Presented at ASRS 2023, results suggest the potential proof-of-concept for the safety, tolerability, and efficacy of UBX1325 in patients with DME.
New data indicates the potential proof-of-concept for the safety, tolerability, and efficacy of UBX1325 in patients with diabetic macular edema (DME), who have residual visual acuity deficits and macular edema after ≥6 months of anti-vascular endothelial growth factor (VEGF) therapy.
The research, presented at the American Society of Retina Specialists (ASRS) 41st Annual Meeting in a late-breaking session, suggests the novel senolytic BCL-xL inhibitor may represent a future treatment option for patients with DME.
“Because we know that DME is a disease where you have many inflammatory cytokines and of course, VEGF is the primary driver of disease, we have Ang-2, we have IL-6” presenting investigator Arshad Khanani, MD, director of clinical research at Sierra Eye Associates, told HCPLive at ASRS 2023. “The idea is that we are not going after those individual cytokines, but we are rather getting rid of the cells that are producing those cytokines because the cells are sick.”
Evidence has implicated cellular senescence in the vascular pathology of DME, with pre-clinical mouse model data of retinopathy suggesting the potential therapeutic rationale for UBX1325. The phase 2 BEHOLD study investigates the safety and efficacy, as well as evidence of biological activity, of a single intravitreal injection of UBX1325 in patients with long-standing DME.
BEHOLD was a prospective, multicenter, randomized, double-masked trial of UBX1325 versus sham conducted in 23 sites across the United States and Canada. Enrolled patients were ≥18 years old with DME, BCVA 73 - 20 ETDRS letters, and residual retinal fluid, plus previous treatment with ≥2 anti-VEGF injections in the preceding 6 months (last anti-VEGF given 3–6 weeks prior to randomization). Overall, a total of 65 patients were randomized 1:1 to receive either a single injection of intravitreal UBX1325 10 µg or sham, with a 48-week follow-up period.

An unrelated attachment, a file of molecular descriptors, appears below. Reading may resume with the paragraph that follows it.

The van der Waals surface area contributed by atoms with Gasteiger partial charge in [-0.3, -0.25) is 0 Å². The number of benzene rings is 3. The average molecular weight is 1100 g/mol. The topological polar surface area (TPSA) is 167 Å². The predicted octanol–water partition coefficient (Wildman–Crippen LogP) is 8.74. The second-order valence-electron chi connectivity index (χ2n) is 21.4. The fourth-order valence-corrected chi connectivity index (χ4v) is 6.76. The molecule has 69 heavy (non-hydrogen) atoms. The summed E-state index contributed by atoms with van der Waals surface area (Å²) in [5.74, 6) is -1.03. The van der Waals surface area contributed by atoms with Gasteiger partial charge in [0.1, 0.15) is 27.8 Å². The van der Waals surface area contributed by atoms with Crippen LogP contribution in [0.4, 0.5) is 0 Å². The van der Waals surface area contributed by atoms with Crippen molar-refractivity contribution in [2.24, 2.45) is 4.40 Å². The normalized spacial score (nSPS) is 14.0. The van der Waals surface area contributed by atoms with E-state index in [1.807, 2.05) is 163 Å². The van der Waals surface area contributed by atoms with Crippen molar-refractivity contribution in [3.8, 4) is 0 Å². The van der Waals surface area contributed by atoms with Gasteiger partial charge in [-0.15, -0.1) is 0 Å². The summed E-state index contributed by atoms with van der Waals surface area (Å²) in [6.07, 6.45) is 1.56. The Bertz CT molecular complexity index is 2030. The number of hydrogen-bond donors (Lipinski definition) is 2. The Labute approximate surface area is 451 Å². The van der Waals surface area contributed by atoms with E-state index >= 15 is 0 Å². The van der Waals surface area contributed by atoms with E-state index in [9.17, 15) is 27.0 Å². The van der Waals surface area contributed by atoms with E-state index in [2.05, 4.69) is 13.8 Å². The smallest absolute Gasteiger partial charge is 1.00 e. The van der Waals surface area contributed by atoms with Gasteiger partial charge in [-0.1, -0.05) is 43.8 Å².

Patients could be rescued with anti_VEGF based on prespecified criteria or at the investigator’s discretion. Primary endpoints for the trial included ocular and systemic safety and tolerability of a single intravitreal injection of UBX1325. Secondary and exploratory endpoints included the change in BCVA, central subfield thickness, number of anti-VEGF rescue treatments received during the study period, retinal fluid, leakage, and capillary nonperfusion.
Upon analysis, the investigative team found UBX1325-treated patients had a significant improvement in BCVA of +6.2 ETDRS letters from baseline (P = .0037), suggesting a difference +5.6 ETDRS letters compared to sham (P = .1198) at 48 weeks. Almost 60% of patients treated with UBX1325 gained ≥5 letters from baseline compared to ≤20% of sham-treated patients.
Moreover, retinal structure was maintained in UBX1325-treated patients with a CST of –16.6 µm from baseline at 40 weeks, representing a treatment difference of –56.3 µm (P = .0479), as well as a CST of –13.7 µm from baseline at 48 weeks, representing a treatment difference of –37.9 µm (P = .2289). Data showed 53.1% of UBX1325-treated patients did not require anti-VEGF rescue for ≥48 weeks compared to only 21.9% of those in the sham arm (P = .0096). The analysis through 48 weeks indicated no events of intraocular inflammation, while adverse events occurring at higher rates versus sham were mostly attributable to intravitreal procedures.
“The next study, the ASPIRE study, will be looking at patients with UBX1325 compared to a standard of care control arm,” Khanani told HCPLive. “And obviously, you know, we are looking forward to participating in that trial because it's a novel mechanism of action. And we need to look into it further because of the positive data we have seen from the BEHOLD study."
Relevant disclosures for Dr. Khanani include 4DMT, Allergan, Bausch and Lomb, Genentech, Iveric Bio, Kodiak, Novartis, Opthea, Regenxbio, and Roche.